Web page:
• Hunter Freiburg
    2019-04-01 07:31

    William Wordsworth, possibly the most famous poet of the romantic period of literature defined Poetry as “the spontaneous overflow of powerful feelings.” In this idea, E. Ethelbert Miller has crafted a strong, and often times thought provoking collection of poetry with “Where Are The Love Poems For Dictators?” (Open Hand Publishing, 2001). This collection of poetry from Miller is a combination of ideas broken into three sections, spanning ninety-three pages. Section one, “Days of Protest/Nights of Peace” is a collection of politically charged poems dealing with the people of South America and Africa. Section two “Dead Flowers,” is, for the most part, a collection of love poems. The final section, “Poems from Blue Mountain” is an experiment with African Folklore. E. Ethelbert Miller has crafted a work here that spans various political and emotional levels, sometimes in a way that connects to the reader on a deeper level, other times, missing it’s mark. While most of the poems found in “Where Are The Love Poems For Dictators?” are solidly constructed, meaning more often than not within this collection each poem has something that catches the reader, he falls short on some of his executions. His attempt to write from the point of view of those living and suffering in South America and Africa can leave something to be desired. It seems that Miller crafts his best work in the latter two sections of “Where Are The Love Poems For Dictators?” These two sections deal more with the ideas of love and everyday happenings and observations that are crafted into, at times, beautiful works. It’s when Miller strips his work down to it’s simplest that it is at its most effective. One of the most powerful poems from “Poems from Blue Mountain” is also the shortest in the book: Untitled when you’re small white folks always want to touch your head for good luckPoems like this, constructed in the simplest form with line beaks that emphasize individual ideas, are what Miller does best; it’s when he forces ideas or points of view that “Where…” can falter. E. Ethelbert Miller appears to be a master of capturing true human emotion in the most basic and subtle of ways. In the poem “The Kid,” Miller contrast a conversation between two men discussing a new baseball player in the league with a subtle connection to the death of one of the men’s fathers. In this style, Miller can be seen to shine; his subtle connection from extraordinary to the everyday is refreshing and original. While it seems most books of poetry range from topic to topic throughout, Millers compiling from section to section was effective. The only downside to this approach within “Where Are The Love Poems For Dictators?” is that the section that appears to be the center of this work, “Days of Protest/ Nights of Peace,” is the weakest among the three. It’s important to note that E. Ethelbert Miller is a literary activist when reading this collection of poetry. He does a great job throughout layering ideas of political corruption and the human response. Miller does do a fine job of capturing emotion of his characters, at times he slips away from some of the elegance found in other poems, but as a whole Miller creates a strong work that raises questions and illuminates the “everyday” in a new way.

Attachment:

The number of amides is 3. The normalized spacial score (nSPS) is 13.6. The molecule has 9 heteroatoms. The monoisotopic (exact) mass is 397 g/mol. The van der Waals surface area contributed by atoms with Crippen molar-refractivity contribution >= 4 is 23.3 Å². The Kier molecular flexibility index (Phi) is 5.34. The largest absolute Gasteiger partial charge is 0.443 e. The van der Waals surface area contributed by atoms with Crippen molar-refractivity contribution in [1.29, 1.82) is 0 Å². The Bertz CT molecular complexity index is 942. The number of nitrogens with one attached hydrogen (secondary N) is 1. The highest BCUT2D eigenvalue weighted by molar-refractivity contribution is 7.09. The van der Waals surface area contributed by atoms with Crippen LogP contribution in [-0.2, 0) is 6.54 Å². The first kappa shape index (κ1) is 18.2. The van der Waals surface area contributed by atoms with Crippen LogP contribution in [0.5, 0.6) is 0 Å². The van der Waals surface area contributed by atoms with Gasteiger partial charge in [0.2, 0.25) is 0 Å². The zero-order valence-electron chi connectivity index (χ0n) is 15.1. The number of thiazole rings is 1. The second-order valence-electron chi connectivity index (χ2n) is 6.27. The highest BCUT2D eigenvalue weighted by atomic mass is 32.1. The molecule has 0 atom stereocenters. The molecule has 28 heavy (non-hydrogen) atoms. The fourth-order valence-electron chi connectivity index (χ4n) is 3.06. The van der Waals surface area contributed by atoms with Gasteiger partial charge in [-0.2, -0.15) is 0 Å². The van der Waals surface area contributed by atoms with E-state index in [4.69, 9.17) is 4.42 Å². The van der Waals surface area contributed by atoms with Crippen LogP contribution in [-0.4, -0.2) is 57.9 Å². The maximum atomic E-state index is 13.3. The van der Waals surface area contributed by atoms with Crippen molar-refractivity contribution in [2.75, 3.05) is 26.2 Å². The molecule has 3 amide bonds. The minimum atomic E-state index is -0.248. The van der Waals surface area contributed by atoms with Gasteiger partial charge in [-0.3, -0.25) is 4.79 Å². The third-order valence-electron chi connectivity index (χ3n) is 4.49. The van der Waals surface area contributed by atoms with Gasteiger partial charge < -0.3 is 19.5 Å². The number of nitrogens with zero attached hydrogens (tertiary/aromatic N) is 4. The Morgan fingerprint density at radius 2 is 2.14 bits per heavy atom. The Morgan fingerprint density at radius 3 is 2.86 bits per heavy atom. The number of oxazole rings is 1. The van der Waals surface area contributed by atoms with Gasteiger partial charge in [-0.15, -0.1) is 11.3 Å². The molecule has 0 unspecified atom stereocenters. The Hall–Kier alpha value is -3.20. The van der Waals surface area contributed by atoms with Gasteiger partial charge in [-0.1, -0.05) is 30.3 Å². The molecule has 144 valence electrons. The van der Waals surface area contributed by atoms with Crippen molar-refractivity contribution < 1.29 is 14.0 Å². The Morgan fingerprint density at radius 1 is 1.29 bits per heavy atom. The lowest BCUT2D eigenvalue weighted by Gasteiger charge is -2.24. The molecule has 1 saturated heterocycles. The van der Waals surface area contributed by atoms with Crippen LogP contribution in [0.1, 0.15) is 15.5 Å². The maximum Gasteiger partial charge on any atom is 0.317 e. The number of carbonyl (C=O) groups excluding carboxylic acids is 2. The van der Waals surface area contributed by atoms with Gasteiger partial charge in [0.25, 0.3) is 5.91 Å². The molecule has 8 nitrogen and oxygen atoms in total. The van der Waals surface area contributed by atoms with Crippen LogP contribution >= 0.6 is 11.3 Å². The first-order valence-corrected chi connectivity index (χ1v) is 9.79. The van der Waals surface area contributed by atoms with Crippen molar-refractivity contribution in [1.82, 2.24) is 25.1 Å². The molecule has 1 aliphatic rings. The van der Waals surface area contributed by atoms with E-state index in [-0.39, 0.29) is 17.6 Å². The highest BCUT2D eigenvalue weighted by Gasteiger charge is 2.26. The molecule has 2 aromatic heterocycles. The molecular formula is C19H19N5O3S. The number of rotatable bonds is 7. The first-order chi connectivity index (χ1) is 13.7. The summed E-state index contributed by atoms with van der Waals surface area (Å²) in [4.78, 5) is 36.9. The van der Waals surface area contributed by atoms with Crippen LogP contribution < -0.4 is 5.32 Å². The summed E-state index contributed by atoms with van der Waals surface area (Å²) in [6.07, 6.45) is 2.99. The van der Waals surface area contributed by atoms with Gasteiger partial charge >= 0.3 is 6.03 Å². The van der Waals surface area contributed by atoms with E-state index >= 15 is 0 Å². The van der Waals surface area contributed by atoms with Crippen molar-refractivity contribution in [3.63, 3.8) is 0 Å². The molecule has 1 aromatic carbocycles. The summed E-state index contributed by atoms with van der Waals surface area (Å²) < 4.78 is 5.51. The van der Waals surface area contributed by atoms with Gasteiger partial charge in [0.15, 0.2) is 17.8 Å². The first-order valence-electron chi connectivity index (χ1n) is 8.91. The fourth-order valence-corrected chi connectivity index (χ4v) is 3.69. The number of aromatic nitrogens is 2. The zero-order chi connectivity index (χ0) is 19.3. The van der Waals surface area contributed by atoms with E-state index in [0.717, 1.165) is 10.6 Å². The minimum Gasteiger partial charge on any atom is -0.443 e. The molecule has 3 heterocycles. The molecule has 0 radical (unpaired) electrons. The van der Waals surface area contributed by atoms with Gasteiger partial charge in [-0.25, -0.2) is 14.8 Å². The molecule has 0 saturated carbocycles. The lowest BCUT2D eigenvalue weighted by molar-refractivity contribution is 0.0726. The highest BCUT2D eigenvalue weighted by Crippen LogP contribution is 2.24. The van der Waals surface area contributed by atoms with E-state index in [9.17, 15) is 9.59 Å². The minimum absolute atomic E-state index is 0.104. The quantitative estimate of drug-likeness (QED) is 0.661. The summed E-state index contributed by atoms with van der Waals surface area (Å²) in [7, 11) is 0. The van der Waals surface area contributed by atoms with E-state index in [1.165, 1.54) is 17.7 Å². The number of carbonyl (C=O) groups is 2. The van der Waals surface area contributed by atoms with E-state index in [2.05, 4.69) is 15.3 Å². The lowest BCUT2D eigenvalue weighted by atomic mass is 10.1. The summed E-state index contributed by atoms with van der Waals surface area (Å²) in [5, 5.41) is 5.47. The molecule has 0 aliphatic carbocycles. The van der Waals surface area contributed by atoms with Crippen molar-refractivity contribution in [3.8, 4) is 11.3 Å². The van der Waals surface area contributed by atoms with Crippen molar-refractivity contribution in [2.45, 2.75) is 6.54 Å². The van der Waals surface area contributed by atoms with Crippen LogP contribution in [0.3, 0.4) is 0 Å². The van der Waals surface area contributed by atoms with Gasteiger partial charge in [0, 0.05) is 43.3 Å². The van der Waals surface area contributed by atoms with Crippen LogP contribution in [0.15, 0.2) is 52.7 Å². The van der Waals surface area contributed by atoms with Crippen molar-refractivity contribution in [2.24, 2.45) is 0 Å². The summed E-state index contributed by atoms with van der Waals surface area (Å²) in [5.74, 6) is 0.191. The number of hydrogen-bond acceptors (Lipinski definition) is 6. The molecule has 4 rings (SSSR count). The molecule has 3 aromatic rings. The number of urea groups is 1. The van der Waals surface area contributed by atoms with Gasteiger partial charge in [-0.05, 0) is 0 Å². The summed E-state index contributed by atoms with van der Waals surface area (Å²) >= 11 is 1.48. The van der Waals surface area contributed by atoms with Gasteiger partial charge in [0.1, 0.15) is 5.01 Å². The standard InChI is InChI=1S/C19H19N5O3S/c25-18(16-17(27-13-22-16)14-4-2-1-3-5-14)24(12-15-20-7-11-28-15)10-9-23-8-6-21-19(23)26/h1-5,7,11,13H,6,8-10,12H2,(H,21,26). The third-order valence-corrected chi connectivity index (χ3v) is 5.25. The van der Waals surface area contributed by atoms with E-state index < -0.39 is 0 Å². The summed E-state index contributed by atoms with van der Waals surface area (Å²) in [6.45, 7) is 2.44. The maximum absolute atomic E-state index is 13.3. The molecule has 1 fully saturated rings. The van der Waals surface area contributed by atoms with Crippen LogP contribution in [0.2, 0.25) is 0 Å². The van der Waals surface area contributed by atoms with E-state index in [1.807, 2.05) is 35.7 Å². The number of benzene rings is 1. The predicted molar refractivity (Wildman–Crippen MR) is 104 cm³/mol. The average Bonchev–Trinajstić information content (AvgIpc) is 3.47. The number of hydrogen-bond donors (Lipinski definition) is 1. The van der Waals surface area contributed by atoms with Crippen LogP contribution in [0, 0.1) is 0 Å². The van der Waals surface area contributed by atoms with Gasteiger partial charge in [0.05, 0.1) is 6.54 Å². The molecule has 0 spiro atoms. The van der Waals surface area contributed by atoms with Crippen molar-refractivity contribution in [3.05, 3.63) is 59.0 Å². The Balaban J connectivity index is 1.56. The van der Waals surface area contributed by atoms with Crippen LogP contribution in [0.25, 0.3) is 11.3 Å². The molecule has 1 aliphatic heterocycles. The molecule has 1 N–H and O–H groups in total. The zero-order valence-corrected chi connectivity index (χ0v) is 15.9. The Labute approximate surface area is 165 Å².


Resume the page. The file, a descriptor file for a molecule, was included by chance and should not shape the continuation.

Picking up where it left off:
• Angie
    2019-03-27 00:30

    This book merges the political with the humanistic. I know this isn't one of e. etherbert miller's quintecential works, but it is a damn good book. As a former employee of Open Hand Publishing, which is probably the only reason I came across this book, I am awestruck by genius by this poetry, and all of his other poetry. I wish I could meet this man and have him sign the book I used to promote for him. Anybody with any ideas, let me know.

  • Nico
    2019-03-20 08:39

    What a collection! And such diverse topics, to split the book into three sections.

  • Leonard
    2019-04-08 02:53

    These poems are nicely done with an international flavor and a social conscience.